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why is this zero  RSS feed

 
abhishek rathur
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public class roundoff {
public static void main(String[] args)
{
float f=(10/40)*10;
int i= Math.round(f);
System.out.println(i);
}

}

why the output of this is 0
 
Stephan van Hulst
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Because you're dividing an integer by another integer. 10/40 is 0 in Java. Try 10.0/40.

Why are you using float instead of double?
 
abhishek rathur
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thank you very much for the quick response..
 
Randall Twede
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Why are you using float instead of double?

i almost started a thread about this, but since it got mentioned i will bring it up here. i use int mostly and long if i have to but when it come to floating point numbers i always used double. i think most people do. why use float? but why is this? why not use long more often or float when it works?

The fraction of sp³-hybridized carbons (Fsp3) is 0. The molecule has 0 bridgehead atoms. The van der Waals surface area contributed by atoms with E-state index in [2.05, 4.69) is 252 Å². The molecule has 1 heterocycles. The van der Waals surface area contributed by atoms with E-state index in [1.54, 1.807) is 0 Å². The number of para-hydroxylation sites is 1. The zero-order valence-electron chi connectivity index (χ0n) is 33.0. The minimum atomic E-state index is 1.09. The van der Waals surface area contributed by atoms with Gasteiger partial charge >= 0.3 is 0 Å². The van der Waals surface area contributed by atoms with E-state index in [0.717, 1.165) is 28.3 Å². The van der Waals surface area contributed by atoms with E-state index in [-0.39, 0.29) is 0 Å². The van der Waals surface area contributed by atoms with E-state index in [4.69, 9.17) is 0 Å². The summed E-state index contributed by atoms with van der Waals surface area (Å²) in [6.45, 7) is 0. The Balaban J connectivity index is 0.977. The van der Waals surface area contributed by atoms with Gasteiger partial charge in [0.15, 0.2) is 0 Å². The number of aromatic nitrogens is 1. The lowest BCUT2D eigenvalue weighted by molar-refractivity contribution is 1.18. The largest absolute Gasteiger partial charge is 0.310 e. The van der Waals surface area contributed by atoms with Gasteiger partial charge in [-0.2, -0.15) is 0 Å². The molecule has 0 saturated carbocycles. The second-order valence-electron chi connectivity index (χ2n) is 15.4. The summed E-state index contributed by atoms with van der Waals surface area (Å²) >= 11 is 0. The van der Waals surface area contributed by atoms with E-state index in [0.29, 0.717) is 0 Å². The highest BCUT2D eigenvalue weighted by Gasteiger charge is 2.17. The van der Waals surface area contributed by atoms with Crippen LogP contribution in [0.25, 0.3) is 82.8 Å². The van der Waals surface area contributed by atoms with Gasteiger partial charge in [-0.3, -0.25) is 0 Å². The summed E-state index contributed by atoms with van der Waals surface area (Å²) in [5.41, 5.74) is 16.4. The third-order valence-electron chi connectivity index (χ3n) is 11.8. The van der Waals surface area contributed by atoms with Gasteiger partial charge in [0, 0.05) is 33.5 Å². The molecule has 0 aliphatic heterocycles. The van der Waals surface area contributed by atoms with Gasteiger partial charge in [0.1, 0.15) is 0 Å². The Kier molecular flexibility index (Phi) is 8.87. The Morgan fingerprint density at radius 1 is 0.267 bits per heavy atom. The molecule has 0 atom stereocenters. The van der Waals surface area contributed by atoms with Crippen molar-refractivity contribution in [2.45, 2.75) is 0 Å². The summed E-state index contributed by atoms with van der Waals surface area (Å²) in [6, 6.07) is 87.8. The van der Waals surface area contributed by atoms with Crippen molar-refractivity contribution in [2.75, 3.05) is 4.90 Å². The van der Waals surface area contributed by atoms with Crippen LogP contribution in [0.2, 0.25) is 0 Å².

Stephan van Hulst
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Simple. They are the default. If you don't have a good reason to use anything else, you might as well just use the default, right? So why are they default? Probably because most RISC processors natively support 32 bit integer operations, and 64 bit floating point operations.

Using the smaller data types (byte, short and float) is usually only appropriate when you need to store data in some compact file format.
 
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